Parental leave in Denmark



Discussing the new rules regarding parental leave mean for fathers and for non-traditional families in Denmark.


Photographs: Unsplash

Text: Heather Storgaard


These new parental leave rules in August 2022 aim to encourage greater equality, but some political parties have argued that the new rules offer new parents less freedom than current legislation.


Denmark has clearly been ahead of the game with parental leave and gender equality for a long time. When I was born in the UK, my dad took a week of annual leave before being sent away on business for long stints abroad, allowing him to avoid changing a nappy. On the other hand, my Danish father-in-law took the vast majority of the parental leave when my husband was a baby. On the other hand, my mother-in-law returned to running her business as quickly as possible. Her husband looked after the baby full time, even back in the 90s.


Currently, parents in Denmark have 48 weeks of parental leave, most of which can be taken by whoever chooses. In most, although not all, this time is used by the mother. According to the new rules from August, each parent will have to take off at least 11 weeks each or lose the allowance. This somewhat limits choices, which may not sound like a step forward at first glance. But, surely the freedom to share parental leave as wished is the best way?


In many cases, the problem is that heterosexual couples have been transferring all of the leave to the mother. The new rules encourage both parents to be equally present in their newborns' lives, as allowance not taken will simply be lost. This aims to change social norms and structures that pressure women to be the primary caregiver, especially for babies.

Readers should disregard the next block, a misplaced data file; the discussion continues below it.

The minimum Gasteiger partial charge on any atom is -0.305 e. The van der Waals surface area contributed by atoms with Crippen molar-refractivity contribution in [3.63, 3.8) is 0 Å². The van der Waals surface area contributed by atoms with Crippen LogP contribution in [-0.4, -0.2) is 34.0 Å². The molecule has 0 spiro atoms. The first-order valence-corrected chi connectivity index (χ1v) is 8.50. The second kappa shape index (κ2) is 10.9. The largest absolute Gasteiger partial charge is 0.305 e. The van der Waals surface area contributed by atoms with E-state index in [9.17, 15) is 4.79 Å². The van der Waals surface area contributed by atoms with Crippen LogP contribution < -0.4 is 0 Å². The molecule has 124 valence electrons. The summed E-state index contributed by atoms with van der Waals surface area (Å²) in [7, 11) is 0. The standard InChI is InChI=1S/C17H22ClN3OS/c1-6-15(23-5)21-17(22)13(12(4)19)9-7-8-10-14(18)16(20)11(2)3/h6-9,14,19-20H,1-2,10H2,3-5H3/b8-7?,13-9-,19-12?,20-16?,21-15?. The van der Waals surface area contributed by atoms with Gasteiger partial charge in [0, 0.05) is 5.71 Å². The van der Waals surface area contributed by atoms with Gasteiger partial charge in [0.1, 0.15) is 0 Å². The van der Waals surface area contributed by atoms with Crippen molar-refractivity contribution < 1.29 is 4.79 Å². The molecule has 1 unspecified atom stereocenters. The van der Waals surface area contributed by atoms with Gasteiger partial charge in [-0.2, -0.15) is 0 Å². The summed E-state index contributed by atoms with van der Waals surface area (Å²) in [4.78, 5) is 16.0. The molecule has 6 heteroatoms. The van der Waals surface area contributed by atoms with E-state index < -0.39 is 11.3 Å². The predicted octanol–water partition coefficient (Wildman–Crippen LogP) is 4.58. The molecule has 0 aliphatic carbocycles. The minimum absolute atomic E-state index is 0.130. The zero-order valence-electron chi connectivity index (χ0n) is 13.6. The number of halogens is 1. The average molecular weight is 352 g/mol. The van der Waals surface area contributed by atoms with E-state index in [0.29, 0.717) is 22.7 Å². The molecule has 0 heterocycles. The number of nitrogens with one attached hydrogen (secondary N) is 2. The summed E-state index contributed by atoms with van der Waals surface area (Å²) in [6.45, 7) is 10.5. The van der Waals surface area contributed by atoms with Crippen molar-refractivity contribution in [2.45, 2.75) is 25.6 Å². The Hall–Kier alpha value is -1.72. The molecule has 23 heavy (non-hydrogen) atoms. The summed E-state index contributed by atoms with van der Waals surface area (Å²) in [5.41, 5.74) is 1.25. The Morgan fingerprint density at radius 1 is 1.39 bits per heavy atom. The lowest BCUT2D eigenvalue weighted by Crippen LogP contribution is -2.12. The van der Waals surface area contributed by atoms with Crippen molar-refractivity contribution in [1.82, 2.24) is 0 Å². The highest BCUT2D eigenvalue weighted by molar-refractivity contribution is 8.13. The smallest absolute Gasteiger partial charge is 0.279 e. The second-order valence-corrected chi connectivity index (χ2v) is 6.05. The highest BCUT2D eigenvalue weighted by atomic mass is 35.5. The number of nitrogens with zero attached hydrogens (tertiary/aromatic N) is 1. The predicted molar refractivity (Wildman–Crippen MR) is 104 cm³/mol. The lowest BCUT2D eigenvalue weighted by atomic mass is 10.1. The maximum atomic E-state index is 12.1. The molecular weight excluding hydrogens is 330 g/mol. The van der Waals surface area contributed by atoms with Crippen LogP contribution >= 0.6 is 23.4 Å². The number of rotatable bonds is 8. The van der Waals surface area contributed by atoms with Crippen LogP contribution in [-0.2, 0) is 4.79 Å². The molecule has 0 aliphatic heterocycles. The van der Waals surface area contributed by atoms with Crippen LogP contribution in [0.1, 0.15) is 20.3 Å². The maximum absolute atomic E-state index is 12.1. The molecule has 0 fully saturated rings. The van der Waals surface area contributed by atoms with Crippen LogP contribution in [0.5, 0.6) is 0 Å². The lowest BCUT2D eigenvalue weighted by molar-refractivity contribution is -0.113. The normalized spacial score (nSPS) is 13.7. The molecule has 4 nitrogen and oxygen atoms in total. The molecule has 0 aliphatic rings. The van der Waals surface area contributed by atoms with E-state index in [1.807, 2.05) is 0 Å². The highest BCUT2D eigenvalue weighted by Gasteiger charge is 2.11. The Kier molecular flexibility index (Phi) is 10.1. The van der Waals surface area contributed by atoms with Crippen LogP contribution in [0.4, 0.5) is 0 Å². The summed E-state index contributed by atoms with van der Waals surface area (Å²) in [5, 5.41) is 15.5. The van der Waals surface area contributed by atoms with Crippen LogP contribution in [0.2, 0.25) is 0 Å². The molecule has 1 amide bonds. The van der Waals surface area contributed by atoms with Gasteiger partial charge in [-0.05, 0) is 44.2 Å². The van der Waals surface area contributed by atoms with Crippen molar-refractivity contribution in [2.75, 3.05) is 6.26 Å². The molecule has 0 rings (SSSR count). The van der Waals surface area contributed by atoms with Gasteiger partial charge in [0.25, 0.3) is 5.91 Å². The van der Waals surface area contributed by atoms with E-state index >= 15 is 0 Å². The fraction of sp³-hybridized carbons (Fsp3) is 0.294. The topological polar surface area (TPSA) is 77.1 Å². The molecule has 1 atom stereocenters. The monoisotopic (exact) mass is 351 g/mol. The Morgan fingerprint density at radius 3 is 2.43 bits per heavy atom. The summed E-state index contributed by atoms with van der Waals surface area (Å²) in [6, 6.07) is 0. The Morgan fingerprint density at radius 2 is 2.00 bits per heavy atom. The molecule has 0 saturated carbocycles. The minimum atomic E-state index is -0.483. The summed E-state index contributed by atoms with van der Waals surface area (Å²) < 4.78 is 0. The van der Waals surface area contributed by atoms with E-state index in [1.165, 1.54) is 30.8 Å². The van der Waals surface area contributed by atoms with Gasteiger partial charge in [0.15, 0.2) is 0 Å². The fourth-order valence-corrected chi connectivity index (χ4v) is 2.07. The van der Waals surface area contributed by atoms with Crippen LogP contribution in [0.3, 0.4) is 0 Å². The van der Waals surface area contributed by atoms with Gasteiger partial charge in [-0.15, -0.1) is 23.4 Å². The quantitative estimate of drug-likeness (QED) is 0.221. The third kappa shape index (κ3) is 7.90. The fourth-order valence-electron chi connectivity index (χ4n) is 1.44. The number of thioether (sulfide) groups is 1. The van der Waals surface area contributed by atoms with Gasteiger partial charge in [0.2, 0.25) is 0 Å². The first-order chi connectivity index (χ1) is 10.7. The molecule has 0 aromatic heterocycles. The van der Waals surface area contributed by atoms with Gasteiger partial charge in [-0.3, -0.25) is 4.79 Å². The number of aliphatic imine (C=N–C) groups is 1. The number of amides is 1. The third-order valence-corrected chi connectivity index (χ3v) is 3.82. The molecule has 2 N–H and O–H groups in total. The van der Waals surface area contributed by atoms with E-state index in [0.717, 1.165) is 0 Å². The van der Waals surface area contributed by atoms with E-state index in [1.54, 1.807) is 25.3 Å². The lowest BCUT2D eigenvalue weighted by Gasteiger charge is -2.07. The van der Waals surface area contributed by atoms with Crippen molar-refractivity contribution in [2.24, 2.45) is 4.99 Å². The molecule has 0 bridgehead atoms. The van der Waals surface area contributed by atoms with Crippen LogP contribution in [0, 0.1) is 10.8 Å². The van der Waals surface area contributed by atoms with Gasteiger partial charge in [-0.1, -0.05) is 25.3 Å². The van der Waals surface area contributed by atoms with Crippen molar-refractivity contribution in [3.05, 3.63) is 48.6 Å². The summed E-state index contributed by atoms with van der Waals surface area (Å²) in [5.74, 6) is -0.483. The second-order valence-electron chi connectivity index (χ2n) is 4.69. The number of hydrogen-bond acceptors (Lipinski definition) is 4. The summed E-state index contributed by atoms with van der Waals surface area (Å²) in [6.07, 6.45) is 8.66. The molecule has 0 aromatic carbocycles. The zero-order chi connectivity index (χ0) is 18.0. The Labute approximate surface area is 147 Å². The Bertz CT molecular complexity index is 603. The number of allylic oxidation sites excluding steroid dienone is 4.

"Currently, parents in Denmark have 48 weeks of parental leave, most of which can be taken by whoever chooses."

When the government announced that they would create new rules, the LGBTQ community was keen for updates that reflected their reality of family structures, which are often more complicated than heterosexual couples. Rainbow families gave evidence of their lived experience of parental leave, describing the stress that they had been placed under by restrictive systems allowing only two parents to be recognised. For example, due to complicated documentation or legal issues that can surround surrogacy, some rainbow families can find that legally, the two actual parents of a newborn child are not yet registered as such. Or, if a couple and a donor have decided to all take on parental roles, this wasn't reflected in the law. The new laws on parental leave will address this by allowing the none-earmarked allowance to be shared so that, for example, the carrier of the baby, their partner, the donor and their partner could all get some paid time off to bond as a family, in whatever shape that might be structured.


Another question that arose was what would happen for single parents? For example, if two weeks were earmarked for each parent, and they would otherwise simply be lost, would single-parent children lose out on time with their mother or father? In this case, all of the allowance may go to the single parents, but the transferable leave can be given to another caregiver, for example, a grandparent.

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